Coast Guard makes daring nighttime rescue in rough seas off N.J.

A U.S. Coast Guard aircrew aboard an MH-60 Jayhawk helicopter rescue a man from a sailboat approximately 200 miles southeast of New Jersey, April 10, 2020. 
(Screenshot from a U.S. Coast Guard video by Air Station Elizabeth City)

A U.S. Coast Guard aircrew aboard an MH-60 Jayhawk helicopter rescue a man from a sailboat approximately 200 miles southeast of New Jersey, April 10, 2020. (Screenshot from a U.S. Coast Guard video by Air Station Elizabeth City)

A man was rescued Friday evening after an electrical fire sparked on a sailboat in rough seas about 200 miles southeast of Cape May, authorities said.

The U.S. Coast Guard’s Sector Delaware Bay command center was alerted via a satellite phone by a crewmember on the tanker vessel Hellas Poseidon that the person overhead a distress call on VHF-FM radio channel 16, according to a news release.

The Hellas Poseidon crew spotted black smoke about two miles from their location and located the disabled 25-foot sailboard Serena.

That’s when the Hellas Poseidon crewmember relayed to the Coast Guard that one person was aboard the sailboat, which was taking on water and had damaged communications equipment following a fire in the heavy seas, the release said.

Due to adverse weather conditions, the tanker crew could not assist the man but stayed with him until the Coast Guard arrived.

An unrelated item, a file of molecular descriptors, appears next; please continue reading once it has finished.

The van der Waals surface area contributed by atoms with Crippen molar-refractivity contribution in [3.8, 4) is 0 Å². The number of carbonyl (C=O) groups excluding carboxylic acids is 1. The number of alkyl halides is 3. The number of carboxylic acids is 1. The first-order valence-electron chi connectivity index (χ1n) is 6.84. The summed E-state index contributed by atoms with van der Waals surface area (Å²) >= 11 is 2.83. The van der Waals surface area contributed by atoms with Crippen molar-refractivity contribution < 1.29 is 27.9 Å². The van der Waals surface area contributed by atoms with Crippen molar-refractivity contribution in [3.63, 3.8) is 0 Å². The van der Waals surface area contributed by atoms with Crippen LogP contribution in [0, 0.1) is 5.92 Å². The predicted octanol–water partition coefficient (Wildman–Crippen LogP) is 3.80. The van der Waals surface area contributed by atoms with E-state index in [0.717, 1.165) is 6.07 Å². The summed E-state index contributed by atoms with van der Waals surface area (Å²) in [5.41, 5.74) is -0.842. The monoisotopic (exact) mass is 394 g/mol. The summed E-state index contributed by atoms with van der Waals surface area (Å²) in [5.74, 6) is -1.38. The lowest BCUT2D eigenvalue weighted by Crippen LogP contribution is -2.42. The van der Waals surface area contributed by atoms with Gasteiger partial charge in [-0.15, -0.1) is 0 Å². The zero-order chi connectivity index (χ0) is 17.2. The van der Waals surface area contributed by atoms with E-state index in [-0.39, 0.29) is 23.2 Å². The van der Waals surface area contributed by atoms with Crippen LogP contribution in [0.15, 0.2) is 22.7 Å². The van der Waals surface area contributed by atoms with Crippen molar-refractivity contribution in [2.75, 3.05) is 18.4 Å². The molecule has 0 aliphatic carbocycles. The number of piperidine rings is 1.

The Coast Guard launched an HC-130 Hercules airplane and a MH-60 Jayhawk helicopter from Coast Guard Air Station Elizabeth City, North Carolina to undertake the rescue.

The arriving aircrew determined that due to weather conditions, it was too dangerous to lower a rescue swimmer directly onto the boat, officials said. That’s when the rescuers told the man to enter the water with a lifejacket and meet the rescue swimmer, who quickly secured the man and hoisted to safety.

The man, who was not identified nor injured, told his rescuers that he was en route from North Carolina to New York and the storm caused flooding and the subsequent fire, according to the release.

“We would like to applaud the crew of the Hellas Poseidon. They not only quickly reported the distress call, but were able to locate the sailboat and make sure the man was safe until we arrived,” said Chief Warrant Officer Dan Capestany, the command duty officer during the case. “The actions of the Hellas Poseidon undoubtedly saved the man’s life. This sailor was lucky that someone heard his distress call since he was so far out in the open ocean. It demonstrates the need for proper safety equipment, amongst which are a registered emergency position-indicating radio beacon and life raft.”

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